May 29, 2010
Third Thursday Poetry Night at the Social Justice Center, May 20
My Muse for the night was the poet & biographer of H.D., Barbara Guest, a couple of her poems to inspire us. When we started reading only about half of the eventual open mic poets were there so I rewarded those present by letting them read 2 poems, while the late sign-ups were limited to the usual 1 poem rule.
Once again Alan Catlin was #1 on the list & began with a "true" story from his bartender days, "A Moveable Honeymoon Suite," then from a series of poems using animals as metaphors in surreal places, "White Whales in Fields of Wildflowers." Bob Sharkey's poems tonight were the first two in a long series of prose poems, "The Body" a mystery story, continued in "The Tokens."
Jason Crane read a poem about fixing up his truck, "Red Truck Elegy" then a poem for the jazz piano man Hank Jones, "91." Tedi Toca was back again, 2nd month in a row, with an old heavy-metal & lost love inspired poem, "Smudged." This was Anna Eyre's first time reading at the Third Thursday, with a chant piling up images & celebrating "Me" (I mean, her).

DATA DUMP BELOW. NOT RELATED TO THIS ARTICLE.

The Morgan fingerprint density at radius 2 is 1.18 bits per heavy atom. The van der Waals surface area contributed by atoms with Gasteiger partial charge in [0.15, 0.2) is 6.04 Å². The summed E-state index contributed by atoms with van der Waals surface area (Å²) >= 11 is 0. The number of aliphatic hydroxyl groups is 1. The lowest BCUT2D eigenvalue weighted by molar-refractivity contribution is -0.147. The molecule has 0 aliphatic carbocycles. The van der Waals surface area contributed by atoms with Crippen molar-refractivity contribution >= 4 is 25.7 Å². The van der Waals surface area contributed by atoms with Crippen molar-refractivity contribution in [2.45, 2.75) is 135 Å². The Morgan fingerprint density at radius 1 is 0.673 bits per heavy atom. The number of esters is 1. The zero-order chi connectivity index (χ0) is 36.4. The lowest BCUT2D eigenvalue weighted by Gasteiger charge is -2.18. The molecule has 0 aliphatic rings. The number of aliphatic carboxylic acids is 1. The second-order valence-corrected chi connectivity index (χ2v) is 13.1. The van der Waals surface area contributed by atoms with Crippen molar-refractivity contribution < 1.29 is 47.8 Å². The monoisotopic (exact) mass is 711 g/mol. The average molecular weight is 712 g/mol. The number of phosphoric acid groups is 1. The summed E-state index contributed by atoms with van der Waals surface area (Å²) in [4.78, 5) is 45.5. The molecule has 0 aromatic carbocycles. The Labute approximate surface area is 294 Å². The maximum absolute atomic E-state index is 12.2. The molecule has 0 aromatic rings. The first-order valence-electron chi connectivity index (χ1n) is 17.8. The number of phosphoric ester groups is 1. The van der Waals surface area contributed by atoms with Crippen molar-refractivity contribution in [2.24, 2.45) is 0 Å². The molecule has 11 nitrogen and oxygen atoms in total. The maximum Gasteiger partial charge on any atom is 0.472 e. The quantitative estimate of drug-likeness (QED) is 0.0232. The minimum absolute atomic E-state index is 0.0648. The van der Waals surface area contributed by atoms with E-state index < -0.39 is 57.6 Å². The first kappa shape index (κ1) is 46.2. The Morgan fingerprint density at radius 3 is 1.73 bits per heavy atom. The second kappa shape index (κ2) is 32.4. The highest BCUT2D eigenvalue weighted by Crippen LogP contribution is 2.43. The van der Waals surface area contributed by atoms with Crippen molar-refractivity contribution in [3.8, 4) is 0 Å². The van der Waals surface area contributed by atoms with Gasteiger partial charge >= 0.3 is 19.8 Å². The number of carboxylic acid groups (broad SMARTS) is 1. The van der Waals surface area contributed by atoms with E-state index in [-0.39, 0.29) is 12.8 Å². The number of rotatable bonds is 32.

After the break we returned to the open mic & I read a new poem from a notebook entry from last year, "Berkeley Morning." Then another SJC virgin, Raurri Jennings, who was encouraged to attend by the featured poet, did "a live cut-up" of 2 letter/poems he has been writing lately, then read the sources, which kind of took the thrill away. W.D. Clarke read "The Outsider" (from his book Soldier Ballads & Other Tales), & a Canadian story his Dad used to tell, "The Pumpkin Pie."
Ellen Finn (an "Albany virgin") is a regular at Caffe Lena, & read "To my Parents this Poem is my Therapy" (as so many are). Moses Kash III's poem read one of his latest poems, "America 2" about the country's racism & decline & it's false dreams of celebrity.
Traffic-girl Carolee Sherwood read "Placing My Head in the Mouth of a Lion" which she said, to taunt me, was a cat poem, but I beg to differ. D. Alexander Holiday plugged his new book, a memoir, In the Care of Strangers: The Autobiography of a Foster Child; the poem he read was "I LIke to Think of Harriet Taubman" by Susan Griffin. The night's last poet, Jill Wickham, read a poem based on a wordle, "Behind the Scene at Dick & Jane's" another of her commentaries on suburban life.
Every third Thursday, the Social Justice Center, 33 Central Ave., 7:30PM (sign-up at 7:00PM), $3.00 donation, featured poet & open mic.